This Is What School Was Like 100 Years Ago
Your great- (or great-great) grandparents really did have to walk five miles in the snow to get to school! Here’s how American childhood education has evolved since the 19th and early 20th centuries.
School often played second-fiddle to work
Today’s child-labor laws would be unthinkable to early American families. With the exception of professional or fairly wealthy households, parents often couldn’t make ends meet without children working the family farms, pitching in at family businesses, or getting jobs in mills, mines, or factories outside the home. Some of those jobs are part of the reason why the school year doesn’t start in January.
School was segregated
The turn of the century was still long before the dawn of the Civil Rights movement, and school still had a long way to go in terms of offering equal opportunities for all students. According to encyclopedia.com, in 1910, the vast majority of African American students still lived in the South, where schools were far poorer than in the North. Average school years in the South were only 121 days, and there were no attendance laws. Black teachers’ salaries were dismally low, and public secondary schools for African American students were few and far between.
Not all children went to school
At the turn of the century, only 51 percent of children age five to 19 even went to school. By 1910, the number had grown to a whopping 59 percent, per the National Center for Education Statistics. Numbers were approximately 20 percent lower for non-white students. And most of those students only attended school for a few years to learn basic English and math. In 1900, only 11 percent of high school-age children were enrolled in school at all. These 14 everyday objects looked pretty different 100 years ago, too.
Night school wasn’t just for adults
Universal History Archive/UIG/REX/Shutterstock
Child labor on farms and in cities was so common in the late 1800s and early 1900s that many states passed laws requiring largish cities to provide evening elementary and high-school education. One school official said at the time that parents were happy that their kids could finally get a basic education without quitting the farm work or outside jobs that they had during the day.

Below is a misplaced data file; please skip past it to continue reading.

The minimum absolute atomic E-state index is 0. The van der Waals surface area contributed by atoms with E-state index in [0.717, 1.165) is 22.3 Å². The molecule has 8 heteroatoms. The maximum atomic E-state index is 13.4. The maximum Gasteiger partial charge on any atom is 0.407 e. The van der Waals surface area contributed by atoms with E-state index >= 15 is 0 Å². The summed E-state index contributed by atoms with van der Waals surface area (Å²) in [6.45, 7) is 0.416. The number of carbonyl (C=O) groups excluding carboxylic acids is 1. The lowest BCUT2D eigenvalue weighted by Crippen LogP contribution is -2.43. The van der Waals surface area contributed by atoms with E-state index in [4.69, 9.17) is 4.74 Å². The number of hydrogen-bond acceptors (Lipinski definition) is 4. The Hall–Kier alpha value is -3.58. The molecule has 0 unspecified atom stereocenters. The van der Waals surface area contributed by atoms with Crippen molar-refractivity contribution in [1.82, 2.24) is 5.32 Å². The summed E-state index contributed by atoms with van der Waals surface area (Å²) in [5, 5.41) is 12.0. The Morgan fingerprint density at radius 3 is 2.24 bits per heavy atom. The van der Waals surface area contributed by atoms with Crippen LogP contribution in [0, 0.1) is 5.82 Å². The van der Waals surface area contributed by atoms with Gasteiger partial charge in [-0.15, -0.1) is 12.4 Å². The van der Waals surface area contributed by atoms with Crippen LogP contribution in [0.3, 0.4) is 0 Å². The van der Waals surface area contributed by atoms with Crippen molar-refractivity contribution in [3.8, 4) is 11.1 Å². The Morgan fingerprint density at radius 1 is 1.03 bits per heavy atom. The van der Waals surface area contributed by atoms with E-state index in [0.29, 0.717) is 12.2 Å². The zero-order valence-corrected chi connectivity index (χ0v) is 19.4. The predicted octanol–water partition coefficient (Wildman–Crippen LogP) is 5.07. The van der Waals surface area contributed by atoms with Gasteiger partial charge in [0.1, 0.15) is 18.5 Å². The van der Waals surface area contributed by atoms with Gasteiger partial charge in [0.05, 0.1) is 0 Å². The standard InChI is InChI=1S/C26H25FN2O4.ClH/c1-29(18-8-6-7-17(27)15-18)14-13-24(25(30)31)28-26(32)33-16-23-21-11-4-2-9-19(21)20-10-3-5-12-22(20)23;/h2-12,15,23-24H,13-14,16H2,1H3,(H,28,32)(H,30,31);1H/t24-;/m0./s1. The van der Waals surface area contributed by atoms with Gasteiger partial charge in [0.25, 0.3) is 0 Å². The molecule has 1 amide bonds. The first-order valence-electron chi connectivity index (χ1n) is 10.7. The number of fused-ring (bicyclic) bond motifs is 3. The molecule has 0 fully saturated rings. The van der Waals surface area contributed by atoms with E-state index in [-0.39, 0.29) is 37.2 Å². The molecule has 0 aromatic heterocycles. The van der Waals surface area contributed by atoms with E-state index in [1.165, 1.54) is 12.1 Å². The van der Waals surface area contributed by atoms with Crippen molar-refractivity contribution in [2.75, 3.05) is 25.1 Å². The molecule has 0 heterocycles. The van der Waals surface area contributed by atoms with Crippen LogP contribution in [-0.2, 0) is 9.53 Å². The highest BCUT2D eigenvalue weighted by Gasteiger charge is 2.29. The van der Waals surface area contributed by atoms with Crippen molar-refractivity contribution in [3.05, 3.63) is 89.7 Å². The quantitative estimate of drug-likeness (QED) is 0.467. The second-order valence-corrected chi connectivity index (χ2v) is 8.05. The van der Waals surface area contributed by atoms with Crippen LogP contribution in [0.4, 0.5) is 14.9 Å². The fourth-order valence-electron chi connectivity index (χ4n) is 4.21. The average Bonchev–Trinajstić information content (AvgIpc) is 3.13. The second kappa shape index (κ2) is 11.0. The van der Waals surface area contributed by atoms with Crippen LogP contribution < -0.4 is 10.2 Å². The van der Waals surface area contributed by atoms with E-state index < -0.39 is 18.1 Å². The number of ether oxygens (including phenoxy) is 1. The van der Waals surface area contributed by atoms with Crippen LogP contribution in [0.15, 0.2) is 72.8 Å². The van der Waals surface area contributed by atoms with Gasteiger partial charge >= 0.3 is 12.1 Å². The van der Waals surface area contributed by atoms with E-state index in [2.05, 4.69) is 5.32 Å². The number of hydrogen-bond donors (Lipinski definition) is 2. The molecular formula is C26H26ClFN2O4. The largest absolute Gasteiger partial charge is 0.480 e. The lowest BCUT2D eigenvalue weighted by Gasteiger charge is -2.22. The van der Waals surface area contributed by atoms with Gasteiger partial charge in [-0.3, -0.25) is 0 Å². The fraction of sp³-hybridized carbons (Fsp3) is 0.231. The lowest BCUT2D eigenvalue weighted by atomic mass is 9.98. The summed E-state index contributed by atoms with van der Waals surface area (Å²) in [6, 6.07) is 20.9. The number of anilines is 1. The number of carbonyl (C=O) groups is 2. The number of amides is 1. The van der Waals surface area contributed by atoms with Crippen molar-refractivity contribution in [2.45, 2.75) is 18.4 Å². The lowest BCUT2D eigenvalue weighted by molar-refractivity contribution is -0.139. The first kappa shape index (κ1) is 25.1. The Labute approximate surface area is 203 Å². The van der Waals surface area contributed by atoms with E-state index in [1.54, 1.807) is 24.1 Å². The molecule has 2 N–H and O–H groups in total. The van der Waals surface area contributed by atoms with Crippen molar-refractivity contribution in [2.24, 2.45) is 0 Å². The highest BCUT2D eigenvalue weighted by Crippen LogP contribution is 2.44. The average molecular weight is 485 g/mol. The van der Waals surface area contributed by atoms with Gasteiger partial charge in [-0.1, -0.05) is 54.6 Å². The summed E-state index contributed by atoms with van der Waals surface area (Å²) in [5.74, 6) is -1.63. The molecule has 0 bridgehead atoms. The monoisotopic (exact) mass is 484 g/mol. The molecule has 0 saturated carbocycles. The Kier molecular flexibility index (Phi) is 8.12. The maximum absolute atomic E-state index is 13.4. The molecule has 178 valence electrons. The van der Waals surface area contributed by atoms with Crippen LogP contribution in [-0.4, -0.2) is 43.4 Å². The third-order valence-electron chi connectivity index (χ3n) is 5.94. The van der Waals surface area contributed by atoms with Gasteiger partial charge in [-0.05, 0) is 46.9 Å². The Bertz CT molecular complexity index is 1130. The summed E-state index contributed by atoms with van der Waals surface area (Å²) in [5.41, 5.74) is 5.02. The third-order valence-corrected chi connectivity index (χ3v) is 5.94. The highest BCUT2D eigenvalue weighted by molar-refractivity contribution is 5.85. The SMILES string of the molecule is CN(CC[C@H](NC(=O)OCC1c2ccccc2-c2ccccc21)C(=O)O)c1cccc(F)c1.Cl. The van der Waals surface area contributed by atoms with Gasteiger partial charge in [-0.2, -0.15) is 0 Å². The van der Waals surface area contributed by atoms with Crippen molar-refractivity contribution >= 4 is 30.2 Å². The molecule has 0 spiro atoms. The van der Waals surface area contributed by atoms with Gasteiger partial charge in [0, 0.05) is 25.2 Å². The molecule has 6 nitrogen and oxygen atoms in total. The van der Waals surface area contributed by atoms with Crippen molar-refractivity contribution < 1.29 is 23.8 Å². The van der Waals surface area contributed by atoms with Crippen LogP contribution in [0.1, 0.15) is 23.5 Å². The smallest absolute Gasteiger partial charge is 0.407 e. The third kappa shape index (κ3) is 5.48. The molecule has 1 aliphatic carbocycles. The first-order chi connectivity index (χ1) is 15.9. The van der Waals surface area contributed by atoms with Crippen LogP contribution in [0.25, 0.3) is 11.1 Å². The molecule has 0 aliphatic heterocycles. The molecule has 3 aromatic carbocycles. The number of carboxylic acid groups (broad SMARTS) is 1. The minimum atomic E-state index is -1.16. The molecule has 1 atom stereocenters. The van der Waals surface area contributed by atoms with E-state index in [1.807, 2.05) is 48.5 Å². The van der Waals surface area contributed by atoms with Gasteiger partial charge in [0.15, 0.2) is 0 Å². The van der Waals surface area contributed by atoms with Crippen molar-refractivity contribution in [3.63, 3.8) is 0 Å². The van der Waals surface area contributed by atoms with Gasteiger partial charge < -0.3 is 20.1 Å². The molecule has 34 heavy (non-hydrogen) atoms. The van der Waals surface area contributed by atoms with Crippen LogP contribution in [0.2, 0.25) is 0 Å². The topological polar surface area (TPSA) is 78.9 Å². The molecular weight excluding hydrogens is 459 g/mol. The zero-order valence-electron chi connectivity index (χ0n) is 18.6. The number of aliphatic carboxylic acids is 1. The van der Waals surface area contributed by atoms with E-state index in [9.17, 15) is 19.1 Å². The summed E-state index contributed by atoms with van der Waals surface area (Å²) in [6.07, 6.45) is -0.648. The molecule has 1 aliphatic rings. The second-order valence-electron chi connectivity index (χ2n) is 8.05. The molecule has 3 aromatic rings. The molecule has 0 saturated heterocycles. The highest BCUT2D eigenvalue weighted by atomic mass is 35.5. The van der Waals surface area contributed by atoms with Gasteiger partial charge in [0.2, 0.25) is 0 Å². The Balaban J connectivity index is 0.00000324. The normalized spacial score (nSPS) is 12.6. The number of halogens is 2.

They had school sports, but the uniforms were very different
Courtesy Ruth Nuhfer/Reminisce
The Emlenton (Pennsylvania) High School girls’ basketball team posed in 1915 in their game attire. Ruth Nuhfer says her mother, Blanche (Grieff) Barnes, is on the right.
Many schools only had one room
Courtesy Janet Duebner/Reminisce
Renata Nelesen and her brother Harold attended this one-room parochial school near Marshfield, Wisconsin, and their father was the teacher, says Renata’s daughter, Janet Duebner of Sturgeon Bay, Wisconsin. He was also pastor of the church and posed with his students for this photo in 1913.
There was still debate team
Courtesy Virla Jean Lynk/Reminisce
Virla Jean (seated at left) was proud of her accomplishments as part of the Farmington (Michigan) High School debate team in 1929. What an extracurricular can do for students is just one of the 33 things your child’s teacher wants you to know.
Punishment was hands-on
Misbehaving students in the 1800s and 1900s could get detention or be suspended or expelled from school. But they were also regularly spanked, paddled, lashed, or had palms or knuckles rapped with a ruler. Although corporal punishment in schools is outlawed in most of the United States today, it’s legal in 19 mostly southern states including Louisiana, Georgia, and Arkansas.
Even preschoolers in these regions can be subject to spanking and swatting in some areas: A national report from the 2015 to ’16 school year shows that about 1,500 young children received physical punishment in preschool or pre-K, mostly at schools in Texas and Oklahoma.